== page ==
Tuani15! : A Recap of the Monument Mountain Biannual Community Service Trip to Nicaragua this past June
November 25, 2015
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This past June, I embarked on a two-week long community service oriented trip to the distant and tropical country of Nicaragua with a group of eleven other teenagers, as well as our wonderful chaperones, Sr. Bouvier and Sra. Dus. As I prepared for the trip earlier in the year, I did not know what to expect when we eventually would land at the airport in Nicaragua’s capital city, Managua. I knew that it would be sunny, hot, and probably humid, so I packed plenty of sunscreen and several pairs of shorts—but not enough as it later turned out.
For anyone who is unfamiliar with Nicaragua, it is a relatively small country in the middle of Central America, right in between Honduras to the north and Costa Rica to the south. The climate is very warm, and the language commonly spoken is Spanish.
We landed in Managua on the evening of June 14th. It was not very late, but night had already come, and I later discovered that this was a recurring theme in Nicaragua—the sunset during the summer typically ranges from about 6:00 to 6:15 PM. I ended up seeing nothing of the city until the next morning when we traveled via bus several hours to the smaller city of Matagalpa.
To give you an idea of what Managua looked like; the streets were filled with people, vendors of various kinds, and there were lots of old, almost antique cars. There were very few tall buildings (in the past, Nicaragua has had trouble with earthquakes). As we drove out of the city, the buildings became more “homemade” looking; houses were built of stucco and occasionally some wood. Many structures were surrounded by a wall of some kind, usually made of concrete. People often painted on these walls, and after several years they had become quite colorful and pretty.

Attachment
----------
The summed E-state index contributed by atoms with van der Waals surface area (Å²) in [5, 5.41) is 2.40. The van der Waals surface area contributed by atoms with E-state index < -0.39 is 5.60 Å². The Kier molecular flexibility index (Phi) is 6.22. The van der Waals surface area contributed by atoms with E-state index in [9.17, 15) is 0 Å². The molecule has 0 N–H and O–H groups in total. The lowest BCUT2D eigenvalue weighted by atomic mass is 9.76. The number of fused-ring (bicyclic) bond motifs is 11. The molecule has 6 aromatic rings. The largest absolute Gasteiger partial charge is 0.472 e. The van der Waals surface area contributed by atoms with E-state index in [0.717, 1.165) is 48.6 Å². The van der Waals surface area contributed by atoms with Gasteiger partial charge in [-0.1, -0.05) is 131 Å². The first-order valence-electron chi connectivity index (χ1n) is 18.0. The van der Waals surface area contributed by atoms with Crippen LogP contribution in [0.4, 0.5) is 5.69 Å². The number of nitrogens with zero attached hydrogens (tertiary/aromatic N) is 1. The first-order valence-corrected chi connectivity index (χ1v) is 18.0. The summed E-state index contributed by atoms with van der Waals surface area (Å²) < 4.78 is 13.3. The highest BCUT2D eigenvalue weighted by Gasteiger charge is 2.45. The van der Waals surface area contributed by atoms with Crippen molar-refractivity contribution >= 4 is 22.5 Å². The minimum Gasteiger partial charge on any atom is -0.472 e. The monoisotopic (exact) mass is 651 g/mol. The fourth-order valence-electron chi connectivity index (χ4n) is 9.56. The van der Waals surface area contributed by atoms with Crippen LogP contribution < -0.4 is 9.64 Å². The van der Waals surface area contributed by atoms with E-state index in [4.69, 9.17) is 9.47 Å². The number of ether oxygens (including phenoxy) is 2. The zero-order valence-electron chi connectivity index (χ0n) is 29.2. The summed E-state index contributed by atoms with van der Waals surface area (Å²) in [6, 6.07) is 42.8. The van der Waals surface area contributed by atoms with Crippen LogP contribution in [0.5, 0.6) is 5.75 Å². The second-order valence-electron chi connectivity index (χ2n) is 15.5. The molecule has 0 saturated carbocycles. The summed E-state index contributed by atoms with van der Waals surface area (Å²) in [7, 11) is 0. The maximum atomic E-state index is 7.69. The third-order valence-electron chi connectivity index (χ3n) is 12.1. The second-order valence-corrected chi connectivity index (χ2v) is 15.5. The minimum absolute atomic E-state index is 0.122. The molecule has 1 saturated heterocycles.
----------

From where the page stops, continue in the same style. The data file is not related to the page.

When we arrived in Matagalpa, the group split up, and I went off to meet my Nicaraguan host family. I was vaguely nervous, as it was going to be all Spanish from here on out; the host families never spoke in English, even if they did know some. I was introduced to my family, and they showed me the room I would be sleeping in—a dark, small, square room with no natural light.
That night, it dawned on me for the first time that I was by myself in a foreign country, living in a house with people that spoke a different language, in a city radically disparate from anything I was used to. I felt a little lost. Not homesick, just unfamiliar with everything around me.
For the remainder of that week, we attended a Spanish language school during the morning, and in the afternoons made visits to various cultural attractions and participated in interesting activities. We learned to dance the Salsa, made our own tortillas, and played soccer against a local, semi-professional team. Predictably, we lost that game. We also visited two schools and interacted with the students, speaking both English and Spanish.